China vows to address exorbitant 'bride prices,' extravagant wedding ceremonies
Published: Feb 14, 2023 10:25 PM
Photo: Li Hao/GT

Photo: Li Hao/GT

China unveiled its key policy document or No. 1 central document for 2023 on Monday, vowing to launch a special campaign against problems including exorbitant "bride prices" and extravagant wedding ceremonies as part of nationwide efforts to strengthen the construction of public cultural-ethical standards in the country's rural areas.

The document encouraged local governments to formulate norms for changing outdated customs in light of local conditions, strengthen the role of village rules and conventions in restraining bad behavior, and Party members and officials to take the lead in setting examples.

The "bride price" is a traditional Chinese prerequisite for marriage. Giving a "bride price" as a betrothal gift has a long history in China as a goodwill gesture between the couple and their two families. However, the "bride price" has risen from a token amount to very high levels, particularly in poorer areas, and the nature of the traditional custom has changed a lot over the years.

Some families in rural areas or low-income families have to use up their savings for their sons to get married. Some young couples, once in a good relationship, have fallen out over high betrothal prices, and some have broken up.

Recently, many cities and provinces across China have intensified their efforts to rein in exorbitant "bride prices". Last September, eight national departments jointly issued a notice to address the problems of excessive "bride prices" and extravagant wedding ceremonies in rural areas, rolling out a special work plan for a nationwide campaign.

Many cities in East China's Jiangxi Province, which have long been known for exorbitant "bride prices", are also stepping up campaigns to address the problem. On September 28, 2022, Guangchang county in Jiangxi held a group wedding for 10 couples with a "zero bride price," vigorously promoting this newlywed fashion. The livestreaming of the group wedding was watched by more than 40,000 people.

An official from Shangrao, another city in Jiangxi, who requested anonymity, revealed a surprising but typical situation: in some urban areas, the "bride price" is usually in the range of 100,000 to 150,000 yuan ($14,700 to $22,000), while in some rural areas, it's even higher. For example, prices of 188,000 and 288,000 yuan are common in less economically developed areas.

He told the Global Times on Tuesday that such exorbitant "bride prices" never used to be a folk custom or tradition of Jiangxi.

A few years ago, with the improvement of incomes and living standards, people started to ask for higher "bride prices", the official said, adding that binding the lifelong happiness of young men and women to material conditions went against traditional virtues.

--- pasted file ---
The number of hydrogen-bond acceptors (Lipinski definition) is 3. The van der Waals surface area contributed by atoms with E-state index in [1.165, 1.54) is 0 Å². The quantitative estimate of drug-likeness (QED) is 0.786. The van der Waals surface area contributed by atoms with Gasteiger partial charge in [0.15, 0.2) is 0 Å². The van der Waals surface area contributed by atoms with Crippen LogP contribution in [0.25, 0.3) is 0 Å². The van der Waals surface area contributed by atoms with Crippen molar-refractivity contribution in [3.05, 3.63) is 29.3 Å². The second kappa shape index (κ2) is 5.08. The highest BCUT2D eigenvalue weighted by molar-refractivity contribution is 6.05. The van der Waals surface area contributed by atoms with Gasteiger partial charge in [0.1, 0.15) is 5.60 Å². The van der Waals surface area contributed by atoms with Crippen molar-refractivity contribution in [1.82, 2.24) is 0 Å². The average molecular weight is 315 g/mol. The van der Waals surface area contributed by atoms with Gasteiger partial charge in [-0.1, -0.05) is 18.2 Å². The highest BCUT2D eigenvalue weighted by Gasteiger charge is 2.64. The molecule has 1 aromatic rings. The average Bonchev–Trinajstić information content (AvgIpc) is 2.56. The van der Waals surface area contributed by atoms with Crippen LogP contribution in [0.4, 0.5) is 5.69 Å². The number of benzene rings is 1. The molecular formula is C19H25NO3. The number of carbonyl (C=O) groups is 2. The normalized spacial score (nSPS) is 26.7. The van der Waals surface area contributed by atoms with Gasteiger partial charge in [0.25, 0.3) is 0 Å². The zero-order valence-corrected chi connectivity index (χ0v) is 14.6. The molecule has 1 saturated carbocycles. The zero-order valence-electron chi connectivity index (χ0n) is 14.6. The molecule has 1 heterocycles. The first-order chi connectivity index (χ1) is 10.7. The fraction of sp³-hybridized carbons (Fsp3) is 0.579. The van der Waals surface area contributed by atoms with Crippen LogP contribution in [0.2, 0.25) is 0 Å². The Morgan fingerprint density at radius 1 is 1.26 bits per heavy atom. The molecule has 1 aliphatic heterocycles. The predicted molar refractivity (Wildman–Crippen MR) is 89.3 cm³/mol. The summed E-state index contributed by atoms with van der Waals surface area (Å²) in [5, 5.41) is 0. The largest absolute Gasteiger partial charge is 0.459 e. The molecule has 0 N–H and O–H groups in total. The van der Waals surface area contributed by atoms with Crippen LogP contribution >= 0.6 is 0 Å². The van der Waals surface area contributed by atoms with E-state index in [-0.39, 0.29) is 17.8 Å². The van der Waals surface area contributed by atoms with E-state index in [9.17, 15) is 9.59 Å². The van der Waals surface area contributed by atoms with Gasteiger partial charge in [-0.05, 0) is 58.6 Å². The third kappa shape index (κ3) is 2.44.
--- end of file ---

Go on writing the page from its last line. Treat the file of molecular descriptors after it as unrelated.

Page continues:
The official said that it is unrealistic and unnecessary to completely stop or forcibly curb the "bride price" tradition, but excessive and unaffordable "bride prices" should be restricted.

Through the government's efforts, the exorbitant "bride price" problem is expected to be alleviated, but given that the custom is a private one that is deeply rooted in some areas, China has a long way to go before ridding itself of "bride prices", Zhang Yiwu, a professor at Peking University, told the Global Times. 

It is important to advocate a more rational range for "bride prices", but how effective this will be largely depends on local economic development and people's thinking, the professor said.

The sky-rocketing "bride price" is a result of "over-materialism" and the extreme disparity that exists today between rich and poor, said Mu Guangzong, a professor at the Institute of Population Research with Peking University.

Also, the imbalance of the male to female ratio, especially in rural areas, partially due to the concept of son preference for many years, is another factor, Mu said. As some rural families found it is difficult for men to get a wife, they will raise the "bride price," he explained.

Social issues such as comparison psychology, the protection of women's interests after marriage, gender equality, and marriage values also affect the "bride price," Mu said.

In the context of declining marriage registrations in recent years, by encouraging reasonable "bride prices", young people might be more willing to get married, and the country could see higher marriage registrations, more stable marriages and fewer divorced couples due to money troubles, Mu believes.